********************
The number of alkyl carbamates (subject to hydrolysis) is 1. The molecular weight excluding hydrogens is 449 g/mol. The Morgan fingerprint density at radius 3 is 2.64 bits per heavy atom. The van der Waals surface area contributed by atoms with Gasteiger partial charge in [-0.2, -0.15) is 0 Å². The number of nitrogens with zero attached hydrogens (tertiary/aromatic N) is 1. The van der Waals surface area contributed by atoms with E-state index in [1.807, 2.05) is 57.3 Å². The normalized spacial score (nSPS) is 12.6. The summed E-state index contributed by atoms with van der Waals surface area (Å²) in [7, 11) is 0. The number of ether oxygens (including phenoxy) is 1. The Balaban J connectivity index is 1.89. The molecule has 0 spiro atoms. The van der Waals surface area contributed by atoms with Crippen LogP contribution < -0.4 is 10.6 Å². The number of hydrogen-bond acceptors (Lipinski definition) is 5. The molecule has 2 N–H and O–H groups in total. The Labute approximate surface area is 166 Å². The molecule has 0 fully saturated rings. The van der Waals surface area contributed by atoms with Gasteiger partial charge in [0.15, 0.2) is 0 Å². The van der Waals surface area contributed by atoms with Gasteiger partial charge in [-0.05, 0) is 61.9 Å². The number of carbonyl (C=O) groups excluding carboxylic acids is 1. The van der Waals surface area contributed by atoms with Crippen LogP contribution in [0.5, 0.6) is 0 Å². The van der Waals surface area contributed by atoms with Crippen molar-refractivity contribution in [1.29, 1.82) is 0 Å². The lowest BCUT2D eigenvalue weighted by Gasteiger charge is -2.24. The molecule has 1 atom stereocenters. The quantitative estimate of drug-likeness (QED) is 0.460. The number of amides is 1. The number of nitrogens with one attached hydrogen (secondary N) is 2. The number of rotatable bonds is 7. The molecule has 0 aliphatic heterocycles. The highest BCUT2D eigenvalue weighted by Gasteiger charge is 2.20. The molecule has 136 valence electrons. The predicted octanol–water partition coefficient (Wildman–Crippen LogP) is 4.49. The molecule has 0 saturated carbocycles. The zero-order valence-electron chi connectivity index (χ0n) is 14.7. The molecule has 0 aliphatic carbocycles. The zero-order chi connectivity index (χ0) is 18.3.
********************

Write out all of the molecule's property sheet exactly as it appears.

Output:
The number of alkyl carbamates (subject to hydrolysis) is 1. The molecular weight excluding hydrogens is 449 g/mol. The Morgan fingerprint density at radius 3 is 2.64 bits per heavy atom. The van der Waals surface area contributed by atoms with Gasteiger partial charge in [-0.2, -0.15) is 0 Å². The number of nitrogens with zero attached hydrogens (tertiary/aromatic N) is 1. The van der Waals surface area contributed by atoms with E-state index in [1.807, 2.05) is 57.3 Å². The normalized spacial score (nSPS) is 12.6. The summed E-state index contributed by atoms with van der Waals surface area (Å²) in [7, 11) is 0. The number of ether oxygens (including phenoxy) is 1. The Balaban J connectivity index is 1.89. The molecule has 0 spiro atoms. The van der Waals surface area contributed by atoms with Crippen LogP contribution < -0.4 is 10.6 Å². The number of hydrogen-bond acceptors (Lipinski definition) is 5. The molecule has 2 N–H and O–H groups in total. The Labute approximate surface area is 166 Å². The molecule has 0 fully saturated rings. The van der Waals surface area contributed by atoms with Gasteiger partial charge in [0.15, 0.2) is 0 Å². The van der Waals surface area contributed by atoms with Gasteiger partial charge in [-0.05, 0) is 61.9 Å². The number of carbonyl (C=O) groups excluding carboxylic acids is 1. The van der Waals surface area contributed by atoms with Crippen LogP contribution in [0.5, 0.6) is 0 Å². The van der Waals surface area contributed by atoms with Crippen molar-refractivity contribution in [1.29, 1.82) is 0 Å². The lowest BCUT2D eigenvalue weighted by Gasteiger charge is -2.24. The molecule has 1 atom stereocenters. The quantitative estimate of drug-likeness (QED) is 0.460. The number of amides is 1. The number of nitrogens with one attached hydrogen (secondary N) is 2. The number of rotatable bonds is 7. The molecule has 0 aliphatic heterocycles. The highest BCUT2D eigenvalue weighted by Gasteiger charge is 2.20. The molecule has 136 valence electrons. The predicted octanol–water partition coefficient (Wildman–Crippen LogP) is 4.49. The molecule has 0 saturated carbocycles. The zero-order valence-electron chi connectivity index (χ0n) is 14.7. The molecule has 0 aliphatic carbocycles. The zero-order chi connectivity index (χ0) is 18.3.